Adventure hikes at the Grand Canyon

May 5, 2004
Outside Magazine
Week of May 2-9, 1996
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Adventure hikes at the Grand Canyon
East Coast beach vacations
Rafting Colorado's Animas River
Planning your next family-style ski vacation

Adventure hikes at the Grand Canyon
Question: I am looking to plan an adventure hike in the Grand Canyon area. Where are some of the best places to go and where can I get information about them?

Mark Haraburda
Peoria, IL
[email protected]

The Big Ditch's more remote North Rim is heaven for hardy, solitude-loving hikers
Adventure Adviser: Unless you really want to rub shoulders with hordes of Grand Canyon tourists (the park sees a frightening 4.2 million shutterbugs a year) I recommend avoiding the masses on the South Rim and making the admittedly more difficult trek to the less-traveled North Rim.

Also known as the Kaibab Plateau, it sits at 8,200 feet--1,300 feet higher than the South Rim--which means it's cooler and wetter in the summer. Instead of the piñons and junipers of the South Rim, the Kaibab Plateau is wet enough to support ponderosa pines, spruces, firs, and aspens. You can't see the Colorado River from the top, but on a clear day you can see 70 miles south to the snowcapped San Francisco Peaks near Flagstaff. And because the best overlooks--Point Imperial, Point Sublime, Cape Royal, and Bright Angel Point--are accessible only by foot, you're guaranteed to have what the British call the best view: the unobstructed one.

You'll be in hiker's heaven, since there's a plethora of great trails that range from a half-mile to 20 miles long, radiating out from the Grand Canyon Lodge and ranger station at the southern end of Highway 67. Warm up on the half-mile Bright Angel Point Trail's self-guided nature tour, or follow the 1.5-mile Transept Trail to one of the thousand-year-old Anasazi cliff dwellings carved into the northern plateau. Or opt for the Wildforss Trail, a ten-mile round-trip that starts a few miles north of the lodge, across from the North Kaibab trailhead, leads through the cool forest to a brilliant view of Haunted Canyon and The Colonnade inside the gorge.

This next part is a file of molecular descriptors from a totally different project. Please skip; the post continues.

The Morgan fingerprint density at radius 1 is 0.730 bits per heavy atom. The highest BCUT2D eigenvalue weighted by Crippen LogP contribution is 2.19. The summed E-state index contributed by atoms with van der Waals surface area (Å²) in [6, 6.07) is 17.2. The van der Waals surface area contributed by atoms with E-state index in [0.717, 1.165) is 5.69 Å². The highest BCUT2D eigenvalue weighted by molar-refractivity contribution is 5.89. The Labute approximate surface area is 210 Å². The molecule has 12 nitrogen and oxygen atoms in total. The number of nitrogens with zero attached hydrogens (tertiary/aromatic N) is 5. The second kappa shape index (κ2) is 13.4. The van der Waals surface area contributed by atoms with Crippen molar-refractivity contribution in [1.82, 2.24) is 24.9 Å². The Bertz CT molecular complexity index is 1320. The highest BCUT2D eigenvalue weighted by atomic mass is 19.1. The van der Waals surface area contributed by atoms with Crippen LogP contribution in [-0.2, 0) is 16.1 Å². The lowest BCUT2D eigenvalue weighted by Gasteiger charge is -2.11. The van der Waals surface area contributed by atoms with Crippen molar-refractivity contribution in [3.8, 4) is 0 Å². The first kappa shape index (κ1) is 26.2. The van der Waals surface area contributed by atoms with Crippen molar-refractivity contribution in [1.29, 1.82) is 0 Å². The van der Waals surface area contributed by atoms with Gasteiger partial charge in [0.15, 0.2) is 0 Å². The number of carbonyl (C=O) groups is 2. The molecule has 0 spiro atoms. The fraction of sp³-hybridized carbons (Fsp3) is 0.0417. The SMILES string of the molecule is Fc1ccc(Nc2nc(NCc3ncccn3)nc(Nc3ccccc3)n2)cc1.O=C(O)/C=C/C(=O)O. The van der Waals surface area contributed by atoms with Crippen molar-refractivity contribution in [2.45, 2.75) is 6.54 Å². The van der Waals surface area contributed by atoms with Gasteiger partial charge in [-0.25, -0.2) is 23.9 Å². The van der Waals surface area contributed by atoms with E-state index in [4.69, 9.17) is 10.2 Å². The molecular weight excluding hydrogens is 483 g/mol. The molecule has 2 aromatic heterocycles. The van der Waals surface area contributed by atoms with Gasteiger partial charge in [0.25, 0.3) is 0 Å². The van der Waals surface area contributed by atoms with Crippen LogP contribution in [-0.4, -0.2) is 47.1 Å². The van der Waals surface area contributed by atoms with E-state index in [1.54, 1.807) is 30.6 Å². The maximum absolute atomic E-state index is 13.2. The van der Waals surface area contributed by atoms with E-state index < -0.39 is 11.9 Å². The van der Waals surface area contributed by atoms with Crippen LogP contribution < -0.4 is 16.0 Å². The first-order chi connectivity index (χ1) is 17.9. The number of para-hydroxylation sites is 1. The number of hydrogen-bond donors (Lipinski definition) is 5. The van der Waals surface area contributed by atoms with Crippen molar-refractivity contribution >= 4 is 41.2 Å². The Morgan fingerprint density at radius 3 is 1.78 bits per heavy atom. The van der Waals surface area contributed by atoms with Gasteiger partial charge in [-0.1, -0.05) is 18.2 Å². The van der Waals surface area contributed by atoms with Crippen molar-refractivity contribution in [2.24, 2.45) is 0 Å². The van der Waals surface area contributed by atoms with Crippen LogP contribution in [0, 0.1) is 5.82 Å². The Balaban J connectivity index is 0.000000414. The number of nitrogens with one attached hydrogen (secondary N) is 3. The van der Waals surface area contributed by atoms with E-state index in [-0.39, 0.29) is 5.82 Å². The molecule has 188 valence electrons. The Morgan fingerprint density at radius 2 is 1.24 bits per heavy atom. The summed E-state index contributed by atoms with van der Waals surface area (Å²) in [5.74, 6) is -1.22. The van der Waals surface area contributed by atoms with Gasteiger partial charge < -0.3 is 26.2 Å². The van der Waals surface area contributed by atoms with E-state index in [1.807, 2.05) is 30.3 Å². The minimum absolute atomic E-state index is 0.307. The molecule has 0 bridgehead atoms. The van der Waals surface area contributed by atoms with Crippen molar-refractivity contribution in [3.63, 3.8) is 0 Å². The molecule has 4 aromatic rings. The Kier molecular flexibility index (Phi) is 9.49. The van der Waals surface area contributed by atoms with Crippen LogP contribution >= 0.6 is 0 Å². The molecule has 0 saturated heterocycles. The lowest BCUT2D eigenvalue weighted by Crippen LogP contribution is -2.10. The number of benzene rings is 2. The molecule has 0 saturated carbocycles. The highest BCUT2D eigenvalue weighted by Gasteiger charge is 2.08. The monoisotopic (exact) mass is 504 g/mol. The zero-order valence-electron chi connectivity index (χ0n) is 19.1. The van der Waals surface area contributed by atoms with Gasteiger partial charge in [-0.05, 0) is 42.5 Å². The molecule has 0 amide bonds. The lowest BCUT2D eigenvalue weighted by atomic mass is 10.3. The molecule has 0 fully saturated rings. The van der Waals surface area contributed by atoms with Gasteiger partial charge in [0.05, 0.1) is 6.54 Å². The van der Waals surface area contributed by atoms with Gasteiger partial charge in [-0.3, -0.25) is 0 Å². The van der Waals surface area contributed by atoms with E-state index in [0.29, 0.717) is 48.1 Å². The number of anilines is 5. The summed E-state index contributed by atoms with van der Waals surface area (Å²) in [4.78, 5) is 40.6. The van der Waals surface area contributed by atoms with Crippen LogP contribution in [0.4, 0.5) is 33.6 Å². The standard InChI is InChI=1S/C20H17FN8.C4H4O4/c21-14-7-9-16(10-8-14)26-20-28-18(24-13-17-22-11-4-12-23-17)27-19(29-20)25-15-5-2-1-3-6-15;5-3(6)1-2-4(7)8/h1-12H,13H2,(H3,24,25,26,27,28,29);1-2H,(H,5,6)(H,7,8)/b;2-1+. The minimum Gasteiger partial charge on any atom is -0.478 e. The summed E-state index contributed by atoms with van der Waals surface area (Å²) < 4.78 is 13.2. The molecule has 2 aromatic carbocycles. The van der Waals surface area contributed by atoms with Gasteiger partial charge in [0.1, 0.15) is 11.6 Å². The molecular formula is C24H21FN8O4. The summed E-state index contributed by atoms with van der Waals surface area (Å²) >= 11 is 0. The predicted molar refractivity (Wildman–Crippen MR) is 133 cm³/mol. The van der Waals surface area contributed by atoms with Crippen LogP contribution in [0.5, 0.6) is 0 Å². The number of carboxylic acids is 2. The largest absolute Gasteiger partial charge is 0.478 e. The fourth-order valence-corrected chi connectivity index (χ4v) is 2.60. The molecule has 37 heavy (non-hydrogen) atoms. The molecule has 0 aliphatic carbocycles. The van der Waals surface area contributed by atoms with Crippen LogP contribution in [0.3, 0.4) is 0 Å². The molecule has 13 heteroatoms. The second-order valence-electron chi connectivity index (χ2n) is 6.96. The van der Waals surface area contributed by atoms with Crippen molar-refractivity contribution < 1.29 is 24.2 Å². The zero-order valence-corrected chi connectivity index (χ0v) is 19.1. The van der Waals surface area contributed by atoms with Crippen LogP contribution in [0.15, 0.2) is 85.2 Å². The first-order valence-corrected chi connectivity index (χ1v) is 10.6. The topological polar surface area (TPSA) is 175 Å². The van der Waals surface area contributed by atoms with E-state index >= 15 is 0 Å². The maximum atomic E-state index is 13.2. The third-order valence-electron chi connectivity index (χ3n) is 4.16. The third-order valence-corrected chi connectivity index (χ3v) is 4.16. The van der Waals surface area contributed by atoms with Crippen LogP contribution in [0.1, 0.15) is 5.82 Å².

If you're feeling more ambitious, try the North Kaibab, the only maintained trail that'll take you to the canyon bottom. Dropping straight from the North Rim into the canyon, the North Kaibab connects with the South Rim-bound South Kaibab and Bright Angel trails at the Colorado River, 14 miles and 5,840 vertical feet from your start. You can hike down to the river in 12 hours, but give yourself another 24 hours for the grueling return trip. Stay off it altogether if you're an inexperienced hiker or, for that matter, an acrophobe--the first five miles are excruciatingly steep before the trail levels off. Temperatures in the canyon usually top off around 105 degrees in the summer, so plan on carrying at least a gallon of water per hiker for each day on the trail.

Pitch your tent at the Cottonwood Campground, seven miles from the North Rim near the junction of Roaring Springs Canyon and Bright Angel Creek, or continue on to the river and Bright Angel Campground or Phantom Ranch. You'll need to pick up a backcountry permit before you head out, and, given the overcrowding that every park in the West now suffers, it's a good idea to make your camping reservations as far in advance as humanly possible. For permits, contact the Backcountry Reservations Office, Box 129, Grand Canyon, AZ, 86023 ( 520-638-7875), and to book $10-per-night tent sites, call 800-365-2267.

Getting there means heading southwest on Alt. U.S. 89 from Page, Arizona, to Highway 67, which leads south to the North Rim. Be forewarned that the remote North Rim is between 400 to 650 miles by car from the closest airports at Phoenix, Albuquerque, and Salt Lake City. For more information, check out "The Grand Canyon's Other Rim" in the Destinations section of our May 1992 issue, or call park headquarters at 520-638-7888 or the North Rim information center (520-638-7864) for maps, a trip planner, and additional route suggestions.

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